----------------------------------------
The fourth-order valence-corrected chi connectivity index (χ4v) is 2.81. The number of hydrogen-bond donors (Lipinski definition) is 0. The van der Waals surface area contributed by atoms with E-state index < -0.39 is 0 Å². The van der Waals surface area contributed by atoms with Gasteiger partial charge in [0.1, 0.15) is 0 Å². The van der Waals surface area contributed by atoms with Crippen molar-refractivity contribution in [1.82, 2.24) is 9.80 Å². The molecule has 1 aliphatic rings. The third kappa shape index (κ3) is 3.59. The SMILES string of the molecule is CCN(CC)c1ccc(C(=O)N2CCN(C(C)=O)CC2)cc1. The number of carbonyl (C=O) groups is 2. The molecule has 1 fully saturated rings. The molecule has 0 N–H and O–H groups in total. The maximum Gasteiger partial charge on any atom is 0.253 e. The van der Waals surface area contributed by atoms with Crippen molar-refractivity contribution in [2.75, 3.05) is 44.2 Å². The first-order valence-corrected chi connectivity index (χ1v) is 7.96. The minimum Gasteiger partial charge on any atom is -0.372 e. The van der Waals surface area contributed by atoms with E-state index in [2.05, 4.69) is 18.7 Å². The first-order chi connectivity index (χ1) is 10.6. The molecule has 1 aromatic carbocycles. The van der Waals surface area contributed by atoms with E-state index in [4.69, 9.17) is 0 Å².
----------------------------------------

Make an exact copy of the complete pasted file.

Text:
The fourth-order valence-corrected chi connectivity index (χ4v) is 2.81. The number of hydrogen-bond donors (Lipinski definition) is 0. The van der Waals surface area contributed by atoms with E-state index < -0.39 is 0 Å². The van der Waals surface area contributed by atoms with Gasteiger partial charge in [0.1, 0.15) is 0 Å². The van der Waals surface area contributed by atoms with Crippen molar-refractivity contribution in [1.82, 2.24) is 9.80 Å². The molecule has 1 aliphatic rings. The third kappa shape index (κ3) is 3.59. The SMILES string of the molecule is CCN(CC)c1ccc(C(=O)N2CCN(C(C)=O)CC2)cc1. The number of carbonyl (C=O) groups is 2. The molecule has 1 fully saturated rings. The molecule has 0 N–H and O–H groups in total. The maximum Gasteiger partial charge on any atom is 0.253 e. The van der Waals surface area contributed by atoms with Crippen molar-refractivity contribution in [2.75, 3.05) is 44.2 Å². The first-order valence-corrected chi connectivity index (χ1v) is 7.96. The minimum Gasteiger partial charge on any atom is -0.372 e. The van der Waals surface area contributed by atoms with E-state index in [2.05, 4.69) is 18.7 Å². The first-order chi connectivity index (χ1) is 10.6. The molecule has 1 aromatic carbocycles. The van der Waals surface area contributed by atoms with E-state index in [4.69, 9.17) is 0 Å².